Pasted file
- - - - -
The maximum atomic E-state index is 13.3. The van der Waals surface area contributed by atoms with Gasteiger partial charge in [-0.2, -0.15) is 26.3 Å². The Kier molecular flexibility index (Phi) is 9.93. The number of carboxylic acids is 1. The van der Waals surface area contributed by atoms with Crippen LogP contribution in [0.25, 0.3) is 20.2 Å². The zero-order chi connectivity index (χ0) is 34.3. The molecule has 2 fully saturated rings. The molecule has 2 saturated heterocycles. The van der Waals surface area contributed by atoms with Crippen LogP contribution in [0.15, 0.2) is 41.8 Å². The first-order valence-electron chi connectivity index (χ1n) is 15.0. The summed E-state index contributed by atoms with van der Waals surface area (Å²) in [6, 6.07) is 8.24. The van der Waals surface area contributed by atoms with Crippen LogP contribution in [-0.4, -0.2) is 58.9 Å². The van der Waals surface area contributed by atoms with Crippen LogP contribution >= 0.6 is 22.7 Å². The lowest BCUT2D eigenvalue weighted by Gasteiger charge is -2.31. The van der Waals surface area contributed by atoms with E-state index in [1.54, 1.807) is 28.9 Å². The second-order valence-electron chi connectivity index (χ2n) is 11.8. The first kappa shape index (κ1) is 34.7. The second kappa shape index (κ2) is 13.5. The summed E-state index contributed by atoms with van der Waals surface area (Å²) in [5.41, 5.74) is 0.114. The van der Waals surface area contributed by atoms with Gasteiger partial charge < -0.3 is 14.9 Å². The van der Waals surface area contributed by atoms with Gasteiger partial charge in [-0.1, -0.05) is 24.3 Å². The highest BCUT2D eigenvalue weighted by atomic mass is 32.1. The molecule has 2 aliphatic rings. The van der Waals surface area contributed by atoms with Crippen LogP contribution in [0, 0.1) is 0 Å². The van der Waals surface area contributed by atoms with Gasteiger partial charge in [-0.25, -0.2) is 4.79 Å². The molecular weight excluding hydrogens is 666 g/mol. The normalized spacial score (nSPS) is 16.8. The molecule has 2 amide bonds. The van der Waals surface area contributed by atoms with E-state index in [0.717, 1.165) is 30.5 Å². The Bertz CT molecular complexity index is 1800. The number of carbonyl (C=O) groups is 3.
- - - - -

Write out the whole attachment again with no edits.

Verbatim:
The maximum atomic E-state index is 13.3. The van der Waals surface area contributed by atoms with Gasteiger partial charge in [-0.2, -0.15) is 26.3 Å². The Kier molecular flexibility index (Phi) is 9.93. The number of carboxylic acids is 1. The van der Waals surface area contributed by atoms with Crippen LogP contribution in [0.25, 0.3) is 20.2 Å². The zero-order chi connectivity index (χ0) is 34.3. The molecule has 2 fully saturated rings. The molecule has 2 saturated heterocycles. The van der Waals surface area contributed by atoms with Crippen LogP contribution in [0.15, 0.2) is 41.8 Å². The first-order valence-electron chi connectivity index (χ1n) is 15.0. The summed E-state index contributed by atoms with van der Waals surface area (Å²) in [6, 6.07) is 8.24. The van der Waals surface area contributed by atoms with Crippen LogP contribution in [-0.4, -0.2) is 58.9 Å². The van der Waals surface area contributed by atoms with Crippen LogP contribution >= 0.6 is 22.7 Å². The lowest BCUT2D eigenvalue weighted by Gasteiger charge is -2.31. The van der Waals surface area contributed by atoms with E-state index in [1.54, 1.807) is 28.9 Å². The second-order valence-electron chi connectivity index (χ2n) is 11.8. The first kappa shape index (κ1) is 34.7. The second kappa shape index (κ2) is 13.5. The summed E-state index contributed by atoms with van der Waals surface area (Å²) in [5.41, 5.74) is 0.114. The van der Waals surface area contributed by atoms with Gasteiger partial charge < -0.3 is 14.9 Å². The van der Waals surface area contributed by atoms with Gasteiger partial charge in [-0.1, -0.05) is 24.3 Å². The highest BCUT2D eigenvalue weighted by atomic mass is 32.1. The molecule has 2 aliphatic rings. The van der Waals surface area contributed by atoms with Crippen LogP contribution in [0, 0.1) is 0 Å². The van der Waals surface area contributed by atoms with Gasteiger partial charge in [-0.25, -0.2) is 4.79 Å². The molecular weight excluding hydrogens is 666 g/mol. The normalized spacial score (nSPS) is 16.8. The molecule has 2 amide bonds. The van der Waals surface area contributed by atoms with E-state index in [0.717, 1.165) is 30.5 Å². The Bertz CT molecular complexity index is 1800. The number of carbonyl (C=O) groups is 3.